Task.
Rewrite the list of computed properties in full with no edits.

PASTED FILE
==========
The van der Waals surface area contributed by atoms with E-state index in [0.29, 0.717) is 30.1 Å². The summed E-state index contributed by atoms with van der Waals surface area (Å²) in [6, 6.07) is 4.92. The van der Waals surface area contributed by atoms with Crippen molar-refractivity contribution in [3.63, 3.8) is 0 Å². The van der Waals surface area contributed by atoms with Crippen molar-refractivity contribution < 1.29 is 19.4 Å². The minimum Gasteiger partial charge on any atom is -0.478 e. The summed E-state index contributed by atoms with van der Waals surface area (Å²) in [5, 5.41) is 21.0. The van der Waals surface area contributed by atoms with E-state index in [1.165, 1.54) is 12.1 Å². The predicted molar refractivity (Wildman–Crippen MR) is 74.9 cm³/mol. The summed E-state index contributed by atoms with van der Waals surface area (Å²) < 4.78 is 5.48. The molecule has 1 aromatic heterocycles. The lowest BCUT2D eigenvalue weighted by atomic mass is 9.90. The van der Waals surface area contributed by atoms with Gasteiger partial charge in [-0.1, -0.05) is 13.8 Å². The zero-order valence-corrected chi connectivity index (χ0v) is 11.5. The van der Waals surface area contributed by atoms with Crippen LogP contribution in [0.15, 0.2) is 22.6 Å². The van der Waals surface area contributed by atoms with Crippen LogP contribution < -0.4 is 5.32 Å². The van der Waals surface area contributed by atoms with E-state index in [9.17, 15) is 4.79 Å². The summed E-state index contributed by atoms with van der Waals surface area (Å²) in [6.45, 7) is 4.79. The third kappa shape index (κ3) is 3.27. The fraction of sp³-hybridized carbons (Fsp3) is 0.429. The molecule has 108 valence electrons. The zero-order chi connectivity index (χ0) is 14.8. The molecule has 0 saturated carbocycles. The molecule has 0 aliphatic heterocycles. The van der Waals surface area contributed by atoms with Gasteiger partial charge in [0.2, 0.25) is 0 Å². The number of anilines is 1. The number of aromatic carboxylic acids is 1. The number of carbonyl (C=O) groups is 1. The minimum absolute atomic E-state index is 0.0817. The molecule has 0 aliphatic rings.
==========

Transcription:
The van der Waals surface area contributed by atoms with E-state index in [0.29, 0.717) is 30.1 Å². The summed E-state index contributed by atoms with van der Waals surface area (Å²) in [6, 6.07) is 4.92. The van der Waals surface area contributed by atoms with Crippen molar-refractivity contribution in [3.63, 3.8) is 0 Å². The van der Waals surface area contributed by atoms with Crippen molar-refractivity contribution < 1.29 is 19.4 Å². The minimum Gasteiger partial charge on any atom is -0.478 e. The summed E-state index contributed by atoms with van der Waals surface area (Å²) in [5, 5.41) is 21.0. The van der Waals surface area contributed by atoms with E-state index in [1.165, 1.54) is 12.1 Å². The predicted molar refractivity (Wildman–Crippen MR) is 74.9 cm³/mol. The summed E-state index contributed by atoms with van der Waals surface area (Å²) < 4.78 is 5.48. The molecule has 1 aromatic heterocycles. The lowest BCUT2D eigenvalue weighted by atomic mass is 9.90. The van der Waals surface area contributed by atoms with Gasteiger partial charge in [-0.1, -0.05) is 13.8 Å². The zero-order valence-corrected chi connectivity index (χ0v) is 11.5. The van der Waals surface area contributed by atoms with Crippen LogP contribution in [0.15, 0.2) is 22.6 Å². The van der Waals surface area contributed by atoms with Crippen LogP contribution < -0.4 is 5.32 Å². The van der Waals surface area contributed by atoms with E-state index in [9.17, 15) is 4.79 Å². The summed E-state index contributed by atoms with van der Waals surface area (Å²) in [6.45, 7) is 4.79. The third kappa shape index (κ3) is 3.27. The fraction of sp³-hybridized carbons (Fsp3) is 0.429. The molecule has 108 valence electrons. The zero-order chi connectivity index (χ0) is 14.8. The molecule has 0 saturated carbocycles. The molecule has 0 aliphatic heterocycles. The van der Waals surface area contributed by atoms with Gasteiger partial charge in [0.2, 0.25) is 0 Å². The number of anilines is 1. The number of aromatic carboxylic acids is 1. The number of carbonyl (C=O) groups is 1. The minimum absolute atomic E-state index is 0.0817. The molecule has 0 aliphatic rings.